Thus the electrical resistance of the two liquid elements 20d and 20e will be varied proportional to the movement of the actuating rod 36a, but the resistance of one will be increased as the resistance of the other is decreased, thus accentuating the efiect of the change of resistance when these elements are connected in the Wheatstone bridge circuit of Figure 3 in place of the resistances 20 and 39.

Referring to Figures 9 and 10, these views show a. modification in which the change of resistance is proportional to variations in pressure. The liquid-tight housing 81 may be made of insulating material, and its side wall comprises a plurality of annular members 88, 89, 90 and 9| provided with through bores 92 for receiving the securing bolts 93.

The securing bolts 93 also pass through the circular end plates 94, 95 of the housing 81, and may be threaded into the end plate 95. The central electrode 96 comprises a circular disc having a through aperture 91, and this disc is clamped between the annular members 89 and 90, which in turn are engaged by imperforate fiexible diaphragms 88, 99, also circular in shape, and provided with bores 92 for passing bolts 93. Suitable gaskets may, of course, be employed where preferred instead of making a ground fit.

The space between the diaphragms 98, 99, also including aperture 91, may be substantially filled with an electrical conducting fiuid 34, such as that previously described, and the diaphragms and central electrode 98 are provided with terminals I-I02. The annular members 88, 9| with the end plates 94, 95 form pressure chambers I03, I04' outside of each diaphragm 98, 99, and the end plates are provided with conduits I05, I06, for connection to sounces of pressure, such as, for example, the ends of a difi'erential manometer.

It will be observed that this device is connected in circuit in Figure 9 with a. Wheatstone bridge similar to Figure 3, in which the electrical resistance of the conducting fluid 34a takes the place of the resistance 20 of Figure 3, and the conducting fluid in the space 34b takes the place of the resistance 33.

The operation of this modification is as follows:

Upon increase of pressure in the chamber I03, diaphragm 90 flexes toward the right, driving the conducting liquid through the aperture 91 into the space 34b. Assuming that there is a corresponding decrease in pressure in the chamber I04, diaphragm 99 will fiex toward the right, and the resistance path from diaphragm 98 to the central electrode 96 will be decreased in length while the resistance path from central electrode 96 to diaphragm 99 will be increased in length, thus varying the resistance in two branches of the Wheatstone bridge circuit inversely to each other and substantially proportional to the variations in pressure impressed on the diaphragms.

Referring to Figures I I and I2, these show another modification similar to Figures 4 and 5, except that the actuating rod acts upon two liquid elements with a reverse efiEect on one element relative to the other. This device preferably includes a housing I01, which may have a substantially cylindrical side wall I08 and a pair of end plates I09, H0. The side wall I08 supports a pair of diaphragms III and H2, which are clamped against the side wall by the annular member H3, H4,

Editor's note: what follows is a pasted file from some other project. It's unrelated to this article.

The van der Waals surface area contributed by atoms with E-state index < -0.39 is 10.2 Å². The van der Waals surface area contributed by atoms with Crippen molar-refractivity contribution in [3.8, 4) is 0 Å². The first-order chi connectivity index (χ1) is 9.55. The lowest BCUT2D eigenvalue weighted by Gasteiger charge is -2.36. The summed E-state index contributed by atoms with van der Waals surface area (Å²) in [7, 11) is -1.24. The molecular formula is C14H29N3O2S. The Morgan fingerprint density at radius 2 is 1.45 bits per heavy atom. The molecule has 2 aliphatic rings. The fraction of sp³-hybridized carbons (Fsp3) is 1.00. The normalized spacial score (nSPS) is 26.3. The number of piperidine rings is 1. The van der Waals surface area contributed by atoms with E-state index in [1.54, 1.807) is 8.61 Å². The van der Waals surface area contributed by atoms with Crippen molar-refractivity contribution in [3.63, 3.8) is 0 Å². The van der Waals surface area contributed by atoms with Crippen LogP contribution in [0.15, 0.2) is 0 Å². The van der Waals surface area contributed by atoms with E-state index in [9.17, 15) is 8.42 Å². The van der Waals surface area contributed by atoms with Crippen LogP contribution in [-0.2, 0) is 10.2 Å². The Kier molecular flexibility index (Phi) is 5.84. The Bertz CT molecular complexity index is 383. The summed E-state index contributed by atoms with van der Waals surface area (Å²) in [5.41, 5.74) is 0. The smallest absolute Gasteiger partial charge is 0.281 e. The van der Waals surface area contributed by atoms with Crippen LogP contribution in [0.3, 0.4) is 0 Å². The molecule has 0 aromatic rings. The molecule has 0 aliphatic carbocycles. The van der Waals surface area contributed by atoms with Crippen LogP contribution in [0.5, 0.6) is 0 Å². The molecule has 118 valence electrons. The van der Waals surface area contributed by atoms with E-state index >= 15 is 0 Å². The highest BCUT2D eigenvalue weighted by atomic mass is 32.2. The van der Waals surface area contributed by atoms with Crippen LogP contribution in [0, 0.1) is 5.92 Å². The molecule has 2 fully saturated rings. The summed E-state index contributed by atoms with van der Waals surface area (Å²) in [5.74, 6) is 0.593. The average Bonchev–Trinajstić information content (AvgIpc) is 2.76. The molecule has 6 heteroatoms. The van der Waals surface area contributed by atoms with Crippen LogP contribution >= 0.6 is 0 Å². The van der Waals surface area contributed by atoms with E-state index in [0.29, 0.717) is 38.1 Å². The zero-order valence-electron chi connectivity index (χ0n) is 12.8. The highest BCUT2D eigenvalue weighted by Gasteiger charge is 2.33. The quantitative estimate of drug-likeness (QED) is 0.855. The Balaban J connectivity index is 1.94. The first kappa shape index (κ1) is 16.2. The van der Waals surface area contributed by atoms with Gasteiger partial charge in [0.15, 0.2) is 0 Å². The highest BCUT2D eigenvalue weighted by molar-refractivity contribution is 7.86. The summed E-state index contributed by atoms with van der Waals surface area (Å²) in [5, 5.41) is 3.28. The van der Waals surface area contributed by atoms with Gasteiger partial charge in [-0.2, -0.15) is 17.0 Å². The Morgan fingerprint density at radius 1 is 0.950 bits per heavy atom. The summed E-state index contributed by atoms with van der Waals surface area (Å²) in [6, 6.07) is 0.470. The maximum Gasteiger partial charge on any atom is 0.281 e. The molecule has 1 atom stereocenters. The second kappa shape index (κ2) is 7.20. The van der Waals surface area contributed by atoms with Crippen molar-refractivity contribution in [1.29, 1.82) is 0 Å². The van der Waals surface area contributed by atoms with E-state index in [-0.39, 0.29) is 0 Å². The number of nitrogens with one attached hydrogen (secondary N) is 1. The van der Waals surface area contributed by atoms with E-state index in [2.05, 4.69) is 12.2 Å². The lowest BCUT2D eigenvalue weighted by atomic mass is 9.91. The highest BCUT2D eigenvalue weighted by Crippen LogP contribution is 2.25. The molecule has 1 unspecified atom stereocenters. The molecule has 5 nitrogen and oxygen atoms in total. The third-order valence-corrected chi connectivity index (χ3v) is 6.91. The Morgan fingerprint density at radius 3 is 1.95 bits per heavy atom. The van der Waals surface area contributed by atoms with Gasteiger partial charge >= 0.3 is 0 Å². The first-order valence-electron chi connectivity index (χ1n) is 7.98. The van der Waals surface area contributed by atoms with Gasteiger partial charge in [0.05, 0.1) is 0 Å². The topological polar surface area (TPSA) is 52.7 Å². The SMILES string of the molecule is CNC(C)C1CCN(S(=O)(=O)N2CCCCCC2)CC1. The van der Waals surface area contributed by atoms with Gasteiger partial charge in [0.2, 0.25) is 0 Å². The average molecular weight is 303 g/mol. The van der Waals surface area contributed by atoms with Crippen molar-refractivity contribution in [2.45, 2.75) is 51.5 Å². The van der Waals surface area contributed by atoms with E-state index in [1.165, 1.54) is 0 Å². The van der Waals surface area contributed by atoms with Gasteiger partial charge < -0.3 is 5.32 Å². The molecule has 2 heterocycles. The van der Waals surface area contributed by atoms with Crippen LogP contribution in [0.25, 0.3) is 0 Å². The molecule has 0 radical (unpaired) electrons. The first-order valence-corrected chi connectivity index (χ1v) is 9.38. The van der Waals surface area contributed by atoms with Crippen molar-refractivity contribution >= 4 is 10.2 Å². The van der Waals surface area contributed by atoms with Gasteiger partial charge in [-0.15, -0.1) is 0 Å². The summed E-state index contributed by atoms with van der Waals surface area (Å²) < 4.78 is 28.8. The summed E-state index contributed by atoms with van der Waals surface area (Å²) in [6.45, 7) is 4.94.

The annular members 3, 4 are engaged by the end plates I09, I I0 and secured by screw bolts II5, which pass through the end plates, annular members, diaphragms, and are threaded into the side wall I08. The end plates have conduits I I6, II'I for connection to a source of fluid pressure which may be a, liquid or a gaseous medium.

The end plates are also provided with packing glands I I8, I I9 for passing the actuating rod I20 and for preventing leakage along the rod from the fluid pressure chambers I2I, I22. The actuating rod may be provided with a knob I23 on one or both ends, and actuating rod I20 is provided with washers I24 on both sides of the two diaphragms III, 2,. the rod passing through the diaphragms and being brazed or soldered to the diaphragms with the washers in such manner that the diaphragms are imperforate and leak-proof Each diaphragm carries directly on its inner surface a plurality of the angular cantilever members 88, previously described, these having their arms 13 welded, brazed or soldered directly to the metal diaphragm and the contilever members 66 are arranged, as shown in Figure 4, to form a regular polygon. A separate liquid element I25 and I26 is wrapped around the projecting arms I2 of the cantilever members 66, and the ends of the liquid element are brought out through bores in the side wall I01 and provided with terminals I2'I-I30. The rod I20 may be cut oil? on the outside of each diaphragm III, II2 so that the only purpose of the rod is to connect the diaphragms. The plugs H8, H9 would then be imperforate and they would serve as adjustable stop members for determining the amount of movement of the diaphragms and for preventing them from being strained too far.